The Nature of Living Cells
The research a preliminary report of which is here presented was undertaken with the purpose of discovering some physical principle that might account for the conversion of normal cells into cancer cells, that is, into cells the energy of which is used only for growth, whereas the energy of the tissue in which the conversion takes place is used primarily for function. It is clear that the cancer cell must owe its formation to the operation of existing laws of growth in the host. These laws are most strikingly illustrated in the process of fertilization.
The ovum and the sperm, as Keller has shown, exhibit opposite signs of charge, hence they attract each other. The preponderantly positive element exists apart from the preponderantly negative element, but when they unite growth and division take place, forming the beginning of a new organism. The fertilized ovum contains, therefore, elements bearing opposite signs of charge and electrolytes in optimum proportions, and transmits these characteristics to each cell of the developing organism.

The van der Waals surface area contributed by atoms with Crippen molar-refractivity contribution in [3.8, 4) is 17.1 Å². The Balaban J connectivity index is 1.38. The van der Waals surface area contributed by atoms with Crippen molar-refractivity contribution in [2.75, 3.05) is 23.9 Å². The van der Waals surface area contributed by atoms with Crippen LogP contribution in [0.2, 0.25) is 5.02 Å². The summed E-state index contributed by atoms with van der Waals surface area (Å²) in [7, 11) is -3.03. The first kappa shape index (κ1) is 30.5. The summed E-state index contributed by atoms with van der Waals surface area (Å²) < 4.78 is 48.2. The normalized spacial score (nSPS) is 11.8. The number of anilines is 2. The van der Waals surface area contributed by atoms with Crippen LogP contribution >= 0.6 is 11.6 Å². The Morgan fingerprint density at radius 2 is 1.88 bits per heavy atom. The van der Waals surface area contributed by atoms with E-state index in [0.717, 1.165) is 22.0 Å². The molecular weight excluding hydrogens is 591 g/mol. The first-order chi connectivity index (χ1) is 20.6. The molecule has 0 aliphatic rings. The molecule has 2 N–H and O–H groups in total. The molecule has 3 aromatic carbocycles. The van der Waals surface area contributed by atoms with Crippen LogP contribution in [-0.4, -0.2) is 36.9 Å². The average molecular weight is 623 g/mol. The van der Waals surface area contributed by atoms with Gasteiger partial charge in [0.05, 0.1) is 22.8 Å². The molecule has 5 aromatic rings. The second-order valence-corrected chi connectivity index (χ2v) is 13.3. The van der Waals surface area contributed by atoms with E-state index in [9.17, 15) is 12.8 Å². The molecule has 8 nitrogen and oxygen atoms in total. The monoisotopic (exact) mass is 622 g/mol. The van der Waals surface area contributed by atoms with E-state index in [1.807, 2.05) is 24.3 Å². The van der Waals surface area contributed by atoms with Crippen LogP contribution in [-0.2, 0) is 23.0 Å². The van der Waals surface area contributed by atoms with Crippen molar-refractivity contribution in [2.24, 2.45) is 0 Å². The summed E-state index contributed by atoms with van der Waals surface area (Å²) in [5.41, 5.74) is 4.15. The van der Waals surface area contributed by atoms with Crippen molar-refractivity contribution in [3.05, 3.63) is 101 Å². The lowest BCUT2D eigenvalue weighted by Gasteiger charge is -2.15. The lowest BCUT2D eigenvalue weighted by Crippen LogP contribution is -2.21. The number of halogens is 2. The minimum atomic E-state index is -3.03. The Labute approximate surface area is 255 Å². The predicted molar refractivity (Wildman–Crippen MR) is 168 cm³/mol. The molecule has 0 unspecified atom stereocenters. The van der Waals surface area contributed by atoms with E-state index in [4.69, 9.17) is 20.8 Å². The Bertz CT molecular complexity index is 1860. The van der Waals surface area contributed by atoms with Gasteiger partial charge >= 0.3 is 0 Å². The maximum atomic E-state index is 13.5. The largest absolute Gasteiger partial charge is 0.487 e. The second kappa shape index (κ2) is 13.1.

Every living cell contains proteins, lipoids and electrolytes. Colloidal systems of proteins and of lipoids bear different degrees of electrical charge. We postulated, therefore, that if we were to mix proteins and lipoids with the electrolytes present in living tissues, the same laws would act that govern the process of fertilization; that is, that the comparatively positive element would combine with the comparatively negative element, this combination with the electrolytes carrying an electric charge and forming an organized unit which would present. . .